George Andrews/NZ/2008; R0
GA Productions, $49.95 | Reviewed by Andy Palmer

AT LAST we, as a nation, are starting to celebrate our intellectuals; those who have left their mark internationally outside of the sporting arena. Allan Wilson: Evolutionary is a documentary about a man who helped develop and strengthen evolutionary theory. Or, as the publicity puts it, a “groundbreaking researcher and a lightning rod for controversy, [who] revolutionized science and galvanized the scientific community”.

I would suggest Allan Wilson is far from a household name here, even though his work is most likely being taught at high schools around the country. To say this doco is timely would be an understatement.

Born in Ngaruawahia, he grew up on a farm near Pukekohe, was educated at Kings College, Auckland, and Otago University, before heading to America for post-grad study, a PhD, and employment. After showing early interest in the biological sciences, at the behest of the local vicar’s wife, Wilson was sent to Kings College rather than the local high school. There he was captured by evolution – a subject apparently not on the curricula in late-1940s New Zealand. He majored in both biochemistry (then a relatively new science) and zoology at Otago before being invited to Pullman University in Washington State where he completed his Masters, and stated that he would solve the problem of evolution. Then he was off to do his PhD at Berkeley, where he consequently spent most of his working life.

At the time there were two schools of thought around evolution – the paleontological/physical and the genetic/biochemical. With his background in biochemistry and zoology Wilson was able to bridge the two. His 1967 paper ‘Immunological Time-Scale for Human Evolution’ postulated the idea of the ‘molecular clock’ – a way of dating ancestral divergence from genetic mutations rather than from fossils. He argued that the earliest proto-hominids evolved only five million years ago at a time when most contemporary anthropologists dated it around 25 million years ago. His work was dismissed work as absurd.

In the mid-70s he worked on using mitochondrial DNA in placenta tissue to trace maternal genealogies back to ‘Eve’, once again causing controversy. He said that “the closer you get to the social sciences the harder it is to overthrow earlier thinking.” Never one to shy away from new technologies, he was an early adopter of the polymerase chain reaction – a technique that allowed near infinite reproduction of DNA from small samples. With this he was able to study the DNA of extinct species, and in doing so challenge long held views on species evolution.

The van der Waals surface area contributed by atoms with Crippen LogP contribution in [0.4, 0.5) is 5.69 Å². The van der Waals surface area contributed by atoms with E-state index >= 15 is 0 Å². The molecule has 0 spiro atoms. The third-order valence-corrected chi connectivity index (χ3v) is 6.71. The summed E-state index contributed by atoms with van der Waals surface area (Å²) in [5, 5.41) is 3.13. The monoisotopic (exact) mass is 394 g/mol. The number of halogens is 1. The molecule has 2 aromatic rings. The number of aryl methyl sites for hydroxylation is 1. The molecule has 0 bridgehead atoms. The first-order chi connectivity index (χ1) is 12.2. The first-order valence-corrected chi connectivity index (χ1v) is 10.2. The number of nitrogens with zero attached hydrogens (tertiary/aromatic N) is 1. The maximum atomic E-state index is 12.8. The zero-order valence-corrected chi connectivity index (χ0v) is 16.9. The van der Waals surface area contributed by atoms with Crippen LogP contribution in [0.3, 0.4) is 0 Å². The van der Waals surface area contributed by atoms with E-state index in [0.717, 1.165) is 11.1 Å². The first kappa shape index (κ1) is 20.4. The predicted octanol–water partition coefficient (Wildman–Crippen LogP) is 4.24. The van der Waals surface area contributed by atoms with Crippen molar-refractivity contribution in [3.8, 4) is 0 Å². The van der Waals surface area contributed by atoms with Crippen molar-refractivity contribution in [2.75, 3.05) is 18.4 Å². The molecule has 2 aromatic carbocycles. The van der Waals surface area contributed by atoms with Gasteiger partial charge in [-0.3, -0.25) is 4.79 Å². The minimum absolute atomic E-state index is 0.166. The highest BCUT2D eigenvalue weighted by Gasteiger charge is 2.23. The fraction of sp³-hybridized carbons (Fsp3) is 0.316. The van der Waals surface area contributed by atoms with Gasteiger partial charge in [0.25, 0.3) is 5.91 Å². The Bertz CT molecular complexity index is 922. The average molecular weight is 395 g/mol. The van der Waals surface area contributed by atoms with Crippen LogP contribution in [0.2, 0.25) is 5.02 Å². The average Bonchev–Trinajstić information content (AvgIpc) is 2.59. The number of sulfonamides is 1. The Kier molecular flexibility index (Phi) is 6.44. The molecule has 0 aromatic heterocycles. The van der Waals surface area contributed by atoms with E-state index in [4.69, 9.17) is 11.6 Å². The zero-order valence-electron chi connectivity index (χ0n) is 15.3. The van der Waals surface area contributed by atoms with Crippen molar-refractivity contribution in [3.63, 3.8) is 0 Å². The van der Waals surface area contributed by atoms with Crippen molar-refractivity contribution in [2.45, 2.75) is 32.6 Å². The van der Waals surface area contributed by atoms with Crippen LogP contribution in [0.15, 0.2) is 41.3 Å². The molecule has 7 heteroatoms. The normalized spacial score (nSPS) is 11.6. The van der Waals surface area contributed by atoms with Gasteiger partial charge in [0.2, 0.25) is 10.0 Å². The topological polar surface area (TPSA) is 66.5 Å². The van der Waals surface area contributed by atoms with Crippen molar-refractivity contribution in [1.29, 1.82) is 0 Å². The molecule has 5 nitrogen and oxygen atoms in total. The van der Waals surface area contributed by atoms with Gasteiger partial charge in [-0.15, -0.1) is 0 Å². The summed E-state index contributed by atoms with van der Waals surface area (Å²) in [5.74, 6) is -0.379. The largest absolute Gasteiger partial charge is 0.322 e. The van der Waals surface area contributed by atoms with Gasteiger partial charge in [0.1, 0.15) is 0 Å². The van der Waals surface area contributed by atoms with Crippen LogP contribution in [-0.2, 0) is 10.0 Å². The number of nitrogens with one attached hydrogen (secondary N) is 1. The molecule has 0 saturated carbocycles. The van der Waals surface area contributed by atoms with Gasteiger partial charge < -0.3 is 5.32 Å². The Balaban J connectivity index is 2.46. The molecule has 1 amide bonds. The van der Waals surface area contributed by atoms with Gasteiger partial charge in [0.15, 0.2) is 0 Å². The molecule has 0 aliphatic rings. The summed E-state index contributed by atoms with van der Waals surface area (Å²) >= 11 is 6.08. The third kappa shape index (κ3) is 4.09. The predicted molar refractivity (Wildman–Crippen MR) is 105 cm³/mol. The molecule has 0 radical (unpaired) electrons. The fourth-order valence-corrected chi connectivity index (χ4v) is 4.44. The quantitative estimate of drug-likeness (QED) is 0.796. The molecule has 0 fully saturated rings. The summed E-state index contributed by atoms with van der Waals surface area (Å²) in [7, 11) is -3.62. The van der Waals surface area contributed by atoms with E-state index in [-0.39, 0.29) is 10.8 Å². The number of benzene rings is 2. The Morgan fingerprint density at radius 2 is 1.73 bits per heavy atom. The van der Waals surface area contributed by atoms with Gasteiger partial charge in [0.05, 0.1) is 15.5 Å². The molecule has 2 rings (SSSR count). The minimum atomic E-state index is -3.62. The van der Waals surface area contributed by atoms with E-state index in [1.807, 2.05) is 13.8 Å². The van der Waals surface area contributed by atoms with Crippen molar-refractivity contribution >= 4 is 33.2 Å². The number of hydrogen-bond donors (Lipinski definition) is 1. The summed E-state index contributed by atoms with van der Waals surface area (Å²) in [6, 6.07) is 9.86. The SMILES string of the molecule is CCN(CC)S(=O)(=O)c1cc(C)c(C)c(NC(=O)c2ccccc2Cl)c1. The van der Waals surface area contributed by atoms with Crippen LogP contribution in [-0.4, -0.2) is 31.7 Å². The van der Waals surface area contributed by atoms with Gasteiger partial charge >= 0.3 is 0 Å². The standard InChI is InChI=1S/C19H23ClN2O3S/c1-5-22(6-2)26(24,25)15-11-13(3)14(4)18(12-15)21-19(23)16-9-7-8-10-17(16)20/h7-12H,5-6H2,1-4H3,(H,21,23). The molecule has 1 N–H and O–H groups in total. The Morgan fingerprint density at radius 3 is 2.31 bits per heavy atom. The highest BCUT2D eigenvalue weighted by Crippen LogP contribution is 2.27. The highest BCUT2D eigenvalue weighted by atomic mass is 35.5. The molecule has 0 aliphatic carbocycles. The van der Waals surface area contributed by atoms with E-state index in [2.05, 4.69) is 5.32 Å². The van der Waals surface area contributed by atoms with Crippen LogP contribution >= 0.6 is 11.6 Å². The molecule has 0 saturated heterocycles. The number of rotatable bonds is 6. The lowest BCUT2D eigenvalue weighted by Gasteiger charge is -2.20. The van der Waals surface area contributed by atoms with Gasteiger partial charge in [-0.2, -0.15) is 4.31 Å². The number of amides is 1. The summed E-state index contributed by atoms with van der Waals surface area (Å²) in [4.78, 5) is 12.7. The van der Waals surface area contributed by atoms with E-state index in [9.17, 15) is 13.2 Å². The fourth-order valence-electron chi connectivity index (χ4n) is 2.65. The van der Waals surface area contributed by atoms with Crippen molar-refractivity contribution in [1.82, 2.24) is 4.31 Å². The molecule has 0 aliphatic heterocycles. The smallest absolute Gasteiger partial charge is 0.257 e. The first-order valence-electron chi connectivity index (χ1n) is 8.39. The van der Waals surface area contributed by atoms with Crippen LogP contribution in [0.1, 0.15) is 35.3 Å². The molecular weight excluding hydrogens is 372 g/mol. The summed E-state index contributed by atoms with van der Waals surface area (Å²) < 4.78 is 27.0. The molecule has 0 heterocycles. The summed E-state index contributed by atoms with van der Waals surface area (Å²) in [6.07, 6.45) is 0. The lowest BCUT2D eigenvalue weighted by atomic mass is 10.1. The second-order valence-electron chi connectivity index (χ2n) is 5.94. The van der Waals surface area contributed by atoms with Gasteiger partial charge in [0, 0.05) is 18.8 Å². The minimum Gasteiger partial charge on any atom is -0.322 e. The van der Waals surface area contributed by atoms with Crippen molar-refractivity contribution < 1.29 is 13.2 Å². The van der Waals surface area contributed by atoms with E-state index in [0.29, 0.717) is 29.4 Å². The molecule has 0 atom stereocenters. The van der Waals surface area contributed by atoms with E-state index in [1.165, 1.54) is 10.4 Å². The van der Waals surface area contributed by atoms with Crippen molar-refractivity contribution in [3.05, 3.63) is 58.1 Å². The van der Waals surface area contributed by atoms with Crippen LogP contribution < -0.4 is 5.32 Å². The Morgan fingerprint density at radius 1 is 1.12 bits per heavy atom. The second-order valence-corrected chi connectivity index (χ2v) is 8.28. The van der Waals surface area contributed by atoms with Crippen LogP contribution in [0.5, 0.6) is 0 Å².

In July 1991 (while I was bumbling through my degree in biochemistry), Allan Wilson died of leukaemia, still a controversial figure. One of his colleagues stated that 100 years from now, when people are discussing the major players in shifts of scientific thinking over time, Wilson will be one of the few people pointed to.

Over the course of its 40 minutes, Allan Wilson: Evolutionary paints a good overview of the man, albeit pretty light and rather dry. The science is well explained and, I imagine, the relevance of the results would be fairly understandable to most people. The documentary only really spoke to those who had worked with Wilson over the years. It would have been good to have had more information about the prevailing ideas and the full impact of Wilson’s work, and to have heard from those who disagreed with his views – particularly if they were willing to admit their errors. As with plate tectonics, it is difficult for us to fully grasp the major shift in thinking required to accept these ideas, when only a few decades later the ideas have become the prevailing best theory.

Though lacking in parts, those who nothing about the man and his science will be drawn in and astounded by his achievements. Along with Christine Cole Catley’s fantastic recent biography on cosmologist Beatrice Tinsley, Bright Star, this documentary celebrates a New Zealander we should all be celebrating. After reading Bright Star I wanted to see, or even make, the film. After Allan Wilson: Evolutionary I’ll be looking for the biography. Roll on works about William Pickering, Maurice Wilkins, John Money, and any other Kiwi’s quietly changing the world as we know it.